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From the record-breaking success of 1991’s ‘Black Album’ to the band’s reinvention with the Load/Reload albums; from bassist Jason Newsted’s shock departure to the group’s subsequent meltdown as laid bare in the documentary Some Kind of Monster; from the Lulu album with Lou Reed to their hugely expensive feature film Through the Never, the second half of the Metallica story has been as eventful and controversial as it has triumphant.
Few testimonies to the psychopathy of rock bands have been as witty, literate and loving. Read it and roll to the toll of the bell that rings for one of the greatest, heaviest rock bands.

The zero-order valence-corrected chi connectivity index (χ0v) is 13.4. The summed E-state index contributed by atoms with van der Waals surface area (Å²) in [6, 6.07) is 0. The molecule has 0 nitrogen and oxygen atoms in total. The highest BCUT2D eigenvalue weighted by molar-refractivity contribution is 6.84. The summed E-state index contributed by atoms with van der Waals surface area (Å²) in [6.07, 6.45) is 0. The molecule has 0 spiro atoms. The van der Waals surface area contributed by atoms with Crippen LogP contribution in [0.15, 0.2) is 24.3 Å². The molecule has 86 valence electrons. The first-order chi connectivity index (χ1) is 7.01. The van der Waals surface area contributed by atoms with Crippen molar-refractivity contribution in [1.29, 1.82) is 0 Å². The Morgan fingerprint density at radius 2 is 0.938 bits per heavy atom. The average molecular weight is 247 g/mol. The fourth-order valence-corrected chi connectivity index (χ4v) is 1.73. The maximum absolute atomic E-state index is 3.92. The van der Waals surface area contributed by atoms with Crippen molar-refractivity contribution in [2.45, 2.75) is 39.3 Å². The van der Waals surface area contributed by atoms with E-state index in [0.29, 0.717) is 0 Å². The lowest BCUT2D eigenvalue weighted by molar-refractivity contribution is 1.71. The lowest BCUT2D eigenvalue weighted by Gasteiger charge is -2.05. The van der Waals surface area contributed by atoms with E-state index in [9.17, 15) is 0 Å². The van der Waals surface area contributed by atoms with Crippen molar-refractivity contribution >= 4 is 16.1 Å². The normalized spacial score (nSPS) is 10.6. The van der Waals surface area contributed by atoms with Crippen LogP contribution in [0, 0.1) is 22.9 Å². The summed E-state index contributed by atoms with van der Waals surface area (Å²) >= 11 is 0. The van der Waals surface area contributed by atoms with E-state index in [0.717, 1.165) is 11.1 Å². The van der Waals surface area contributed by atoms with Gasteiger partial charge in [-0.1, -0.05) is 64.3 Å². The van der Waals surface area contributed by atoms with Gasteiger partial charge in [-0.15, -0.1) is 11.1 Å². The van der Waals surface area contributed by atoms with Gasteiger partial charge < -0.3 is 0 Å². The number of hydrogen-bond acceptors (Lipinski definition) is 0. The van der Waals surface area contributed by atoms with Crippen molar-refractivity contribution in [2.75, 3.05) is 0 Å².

The definitive guide to 'Tallica's second age. For a look behind the Metallicurtain, only Lars Ulrich himself could tell more.
In a market full of hacked-out hagiographies, this ultra authoritative Metallica biography by Paul Brannigan and Ian Winwood stands apart, not just in the access the authors had, but in the depth of knowledge and compelling narrative flow that comes with a labour of love.
Brannigan and Winwood are enthusiasts rather than sycophants, never letting Metallica get away with murder (or St Anger). Respectful but never overly reverent, they go some way towards humanising one of metal's greatest monsters.
With this second volume the story becomes a lot more complicated. So it's to the credit of the authors that they tackle the relevant issues with a keen journalistic objective appraisal. A good and thought-provoking read.
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